| 15.9°C Dublin

Kevin Myers: The good never inspire us the way evil does

The word "psychic" has come to mean "supernatural" in popular usage, but in fact it merely means "of the mind" -- which obedient medium can often transmit ideas and emotions with astonishing speed. None is more potent than hate, which can pass through a community like plague rats, spreading the bubonic toxins of irrationality and murder.

This is no new discovery. It is as old as Cain and Abel. And we saw the psychic power of hate with a paradoxical synchronicity last week. On Thursday, Mark Stroman was executed in Texas for the random murders of two Asians in "revenge" for 9/11. The same day, the remains of Adolf Hitler's deputy, Rudolf Hess, were dug up in Wunsiedel, Bavaria, to prevent neo-Nazis treating his grave as a shrine. The next day came Norway's Calvary, the greatest one-man act of unadulterated wickedness that has occurred in my lifetime.

It is hard to believe now, and 20-somethings might not even understand it, but 15 years ago, suicide bombing was regarded as a bizarre and almost unanalysable act of lunacy that could only be the very rare deed of either the clinically insane or the demented zealot. The Israelis, being the first to assess what made a suicide bomber, initially assumed that there were certain predictable psychological, domestic, or social conditions, involved. They soon made a shocking discovery: the very existence of the phenomenon was sufficient for it to become self-sustaining. No "type" of person became a suicide bomber. Suicide bombing was what made a suicide bomber.

The Israelis revealed their research to western intelligence agencies, which responded sceptically. There had to be a causal connection, surely; family bereavement by Israeli forces, or poverty, or religious indoctrination. Yes, agreed the Israelis, all these might be factors: but the most important factor was the very existence of the phenomenon itself. This theory was treated with profound scepticism by outsiders. Nine years ago I was at a security conference at Oxford for journalists, academics and senior military officers: the idea of such a self-perpetuating practice was still being dismissed.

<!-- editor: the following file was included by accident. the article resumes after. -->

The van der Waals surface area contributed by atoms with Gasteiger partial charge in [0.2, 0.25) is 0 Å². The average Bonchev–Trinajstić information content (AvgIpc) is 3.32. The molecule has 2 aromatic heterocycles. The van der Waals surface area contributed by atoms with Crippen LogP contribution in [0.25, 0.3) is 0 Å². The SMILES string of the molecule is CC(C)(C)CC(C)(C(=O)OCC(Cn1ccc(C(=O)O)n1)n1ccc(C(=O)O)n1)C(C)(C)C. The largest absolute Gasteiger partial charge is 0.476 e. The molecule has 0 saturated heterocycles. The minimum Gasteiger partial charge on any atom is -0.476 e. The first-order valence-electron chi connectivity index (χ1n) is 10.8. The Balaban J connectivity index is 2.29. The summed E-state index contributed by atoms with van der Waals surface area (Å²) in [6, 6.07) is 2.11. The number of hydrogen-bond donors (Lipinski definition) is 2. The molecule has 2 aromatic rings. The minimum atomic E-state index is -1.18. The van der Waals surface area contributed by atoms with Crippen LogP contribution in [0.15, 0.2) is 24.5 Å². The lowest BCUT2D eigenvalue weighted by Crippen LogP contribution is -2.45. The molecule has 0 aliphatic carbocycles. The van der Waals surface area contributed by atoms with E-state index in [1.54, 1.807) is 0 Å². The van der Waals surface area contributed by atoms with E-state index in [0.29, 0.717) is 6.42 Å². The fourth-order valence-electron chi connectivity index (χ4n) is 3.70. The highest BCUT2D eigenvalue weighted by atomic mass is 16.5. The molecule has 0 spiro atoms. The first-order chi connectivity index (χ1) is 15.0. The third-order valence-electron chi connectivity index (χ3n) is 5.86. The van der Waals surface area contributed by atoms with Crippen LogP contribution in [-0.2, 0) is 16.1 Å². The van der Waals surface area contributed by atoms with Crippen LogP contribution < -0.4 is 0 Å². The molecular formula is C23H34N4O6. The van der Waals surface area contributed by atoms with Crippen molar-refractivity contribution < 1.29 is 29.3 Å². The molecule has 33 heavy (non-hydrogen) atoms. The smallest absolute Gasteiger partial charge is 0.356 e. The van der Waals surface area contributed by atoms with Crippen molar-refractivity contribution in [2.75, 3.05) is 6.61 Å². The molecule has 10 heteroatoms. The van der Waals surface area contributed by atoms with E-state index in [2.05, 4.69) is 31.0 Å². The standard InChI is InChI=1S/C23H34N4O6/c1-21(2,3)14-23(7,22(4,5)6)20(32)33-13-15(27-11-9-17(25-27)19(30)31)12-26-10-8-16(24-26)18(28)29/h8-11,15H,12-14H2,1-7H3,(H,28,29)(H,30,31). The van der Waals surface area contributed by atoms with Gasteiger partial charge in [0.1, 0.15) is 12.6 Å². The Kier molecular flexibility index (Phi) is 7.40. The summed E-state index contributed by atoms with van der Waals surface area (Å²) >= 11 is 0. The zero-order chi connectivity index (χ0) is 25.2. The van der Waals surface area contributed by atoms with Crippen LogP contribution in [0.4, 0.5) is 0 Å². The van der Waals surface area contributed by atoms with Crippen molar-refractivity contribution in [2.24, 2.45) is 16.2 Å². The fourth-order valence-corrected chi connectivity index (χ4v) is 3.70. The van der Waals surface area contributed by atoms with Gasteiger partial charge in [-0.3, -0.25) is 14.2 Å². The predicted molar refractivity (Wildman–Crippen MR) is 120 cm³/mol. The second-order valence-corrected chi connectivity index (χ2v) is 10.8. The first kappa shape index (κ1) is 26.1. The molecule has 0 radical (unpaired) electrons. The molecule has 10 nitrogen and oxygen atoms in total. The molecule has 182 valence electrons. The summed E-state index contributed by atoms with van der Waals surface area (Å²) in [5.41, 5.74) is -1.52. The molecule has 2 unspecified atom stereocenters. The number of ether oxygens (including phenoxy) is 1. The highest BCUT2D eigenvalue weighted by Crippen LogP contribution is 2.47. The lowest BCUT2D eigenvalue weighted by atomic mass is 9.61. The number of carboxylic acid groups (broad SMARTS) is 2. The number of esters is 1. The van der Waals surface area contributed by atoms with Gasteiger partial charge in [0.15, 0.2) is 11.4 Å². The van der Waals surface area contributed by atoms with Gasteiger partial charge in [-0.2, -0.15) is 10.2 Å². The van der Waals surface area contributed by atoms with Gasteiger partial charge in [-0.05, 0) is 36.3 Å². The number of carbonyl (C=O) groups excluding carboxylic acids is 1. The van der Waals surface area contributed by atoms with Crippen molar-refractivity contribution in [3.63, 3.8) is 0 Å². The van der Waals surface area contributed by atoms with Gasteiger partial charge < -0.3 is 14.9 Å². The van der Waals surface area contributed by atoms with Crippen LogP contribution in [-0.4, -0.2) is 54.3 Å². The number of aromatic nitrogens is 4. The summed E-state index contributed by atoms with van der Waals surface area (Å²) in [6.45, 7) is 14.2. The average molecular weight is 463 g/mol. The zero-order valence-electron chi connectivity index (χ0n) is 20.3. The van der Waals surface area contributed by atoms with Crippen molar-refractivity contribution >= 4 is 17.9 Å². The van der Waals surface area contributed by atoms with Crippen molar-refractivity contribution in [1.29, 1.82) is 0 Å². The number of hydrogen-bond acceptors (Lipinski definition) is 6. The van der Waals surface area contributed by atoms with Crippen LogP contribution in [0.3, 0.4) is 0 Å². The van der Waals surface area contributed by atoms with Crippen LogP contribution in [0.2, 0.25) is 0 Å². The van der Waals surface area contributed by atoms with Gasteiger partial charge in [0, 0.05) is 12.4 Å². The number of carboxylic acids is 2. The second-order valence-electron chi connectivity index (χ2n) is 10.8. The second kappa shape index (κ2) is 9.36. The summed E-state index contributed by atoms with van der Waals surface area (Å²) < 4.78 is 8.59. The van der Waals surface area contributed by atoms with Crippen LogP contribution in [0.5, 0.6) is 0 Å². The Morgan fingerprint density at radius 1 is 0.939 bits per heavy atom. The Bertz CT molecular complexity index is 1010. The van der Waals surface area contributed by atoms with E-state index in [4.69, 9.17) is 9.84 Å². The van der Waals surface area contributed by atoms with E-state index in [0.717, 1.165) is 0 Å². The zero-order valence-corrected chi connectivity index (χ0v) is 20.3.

One army general present then visited Israel. He was shown a graph of Israeli expectations of suicide bomb attacks in Iraq, with Israeli profiles of the sort of people expected to become suicide bombers -- namely, no type. He was profoundly sceptical. Within a year, both forecasts had proved correct. As the Taliban campaign began in Afghanistan, he told me that it was absolutely vital that there not be even one suicide bombing: for one must soon mean many. He contacted me after the first suicide bombing. That's it, he said: now watch them spread. And spread they did.

Mankind is compulsively replicative. To revisit a recent column, the human mind is extremely susceptible to the involuntary transmission of "memes", the psychic equivalent of genes. These both have a life of their own, and they mutate. Abominable conduct begets the even more abominable: the notional pretext for the founding deed is not necessary for that deed then to be repeated. Evil fathers further evil. The context that once justified is soon unnecessary.

The author of Norway's Golgotha is, with a wearying liberal predictability, said to be a "right-wing Christian extremist". This is as useful as saying Hitler was a vegetarian, or Mao was a womaniser. Psychosis does not have an outside reason or a belief to drive it. It merely has to see what is possible, and then does it. The slaughter on the blissful Eden that was Utoya is unrelated to whatever "cause" the killer was allegedly serving; the killings themselves were the cause. If normal people can become suicide bombers, what happens to the deranged when they see the glorious possibilities revealed by Iraq, Afghanistan, Lebanon and other realms where Islamic fundamentalism has liberated people from the restraints and taboos of civilisation? The meme not merely evolved; it has leapt species.

Kubrick's masterpiece, '2001 -- a Space Odyssey' was right: we are violent chimpanzees who write books and occasionally send rockets to the moon. The good never inspire us in the way that the evil do: which is why Hess's body had to be disposed of, and Eichmann's, and Osama bin Laden's, lest worshippers gather at their graves. Who celebrates the name of the Rais Bhuiyan, the Muslim who was shot and wounded during Mark Stroman's homicide spree, and who pleaded for the murderer to be spared? "Killing him is not the answer," this peaceful follower of the Prophet declared. For what giver of mercy is ever revered in human society as war leaders are? No, not Gandhi: for he was not adored so much for his pacifism, as for his nationalism: how else would his "followers" have perpetrated such unspeakable deeds in 1947-48?

Everyone lies about their heroes. The Americans revere Lincoln, the inventor of total war and unconditional surrender. The British venerate Churchill, who throughout his life revelled in violence. The men of 1916, who caused hundreds of deaths, and who died well after most of their victims, have been re-invented by Irish nationalists as peace-loving innocents and poets: a quite fabulous reversal of reality. Yes, literally fabulous. For we are no more than recovering-cannibals, desperately weaving vegan myths out of the gore-soaked tatters of our history.

Irish Independent